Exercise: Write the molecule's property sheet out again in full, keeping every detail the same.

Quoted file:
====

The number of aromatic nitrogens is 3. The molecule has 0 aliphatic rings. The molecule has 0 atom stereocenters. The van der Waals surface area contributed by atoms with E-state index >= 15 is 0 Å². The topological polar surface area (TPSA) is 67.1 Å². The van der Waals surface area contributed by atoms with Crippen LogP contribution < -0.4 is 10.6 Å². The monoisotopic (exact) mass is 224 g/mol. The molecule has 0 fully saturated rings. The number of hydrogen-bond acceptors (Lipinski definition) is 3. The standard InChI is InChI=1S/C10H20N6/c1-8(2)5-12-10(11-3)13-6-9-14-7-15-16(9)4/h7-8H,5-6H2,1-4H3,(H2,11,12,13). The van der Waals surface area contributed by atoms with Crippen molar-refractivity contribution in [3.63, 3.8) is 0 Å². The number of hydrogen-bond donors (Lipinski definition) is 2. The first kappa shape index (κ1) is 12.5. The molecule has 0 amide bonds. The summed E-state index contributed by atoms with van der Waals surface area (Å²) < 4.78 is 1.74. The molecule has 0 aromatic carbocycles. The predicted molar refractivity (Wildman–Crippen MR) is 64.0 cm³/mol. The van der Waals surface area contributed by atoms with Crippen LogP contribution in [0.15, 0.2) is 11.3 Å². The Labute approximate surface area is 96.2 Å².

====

The number of aromatic nitrogens is 3. The molecule has 0 aliphatic rings. The molecule has 0 atom stereocenters. The van der Waals surface area contributed by atoms with E-state index >= 15 is 0 Å². The topological polar surface area (TPSA) is 67.1 Å². The van der Waals surface area contributed by atoms with Crippen LogP contribution < -0.4 is 10.6 Å². The monoisotopic (exact) mass is 224 g/mol. The molecule has 0 fully saturated rings. The number of hydrogen-bond acceptors (Lipinski definition) is 3. The standard InChI is InChI=1S/C10H20N6/c1-8(2)5-12-10(11-3)13-6-9-14-7-15-16(9)4/h7-8H,5-6H2,1-4H3,(H2,11,12,13). The van der Waals surface area contributed by atoms with Crippen molar-refractivity contribution in [3.63, 3.8) is 0 Å². The number of hydrogen-bond donors (Lipinski definition) is 2. The first kappa shape index (κ1) is 12.5. The molecule has 0 amide bonds. The summed E-state index contributed by atoms with van der Waals surface area (Å²) < 4.78 is 1.74. The molecule has 0 aromatic carbocycles. The predicted molar refractivity (Wildman–Crippen MR) is 64.0 cm³/mol. The van der Waals surface area contributed by atoms with Crippen LogP contribution in [0.15, 0.2) is 11.3 Å². The Labute approximate surface area is 96.2 Å².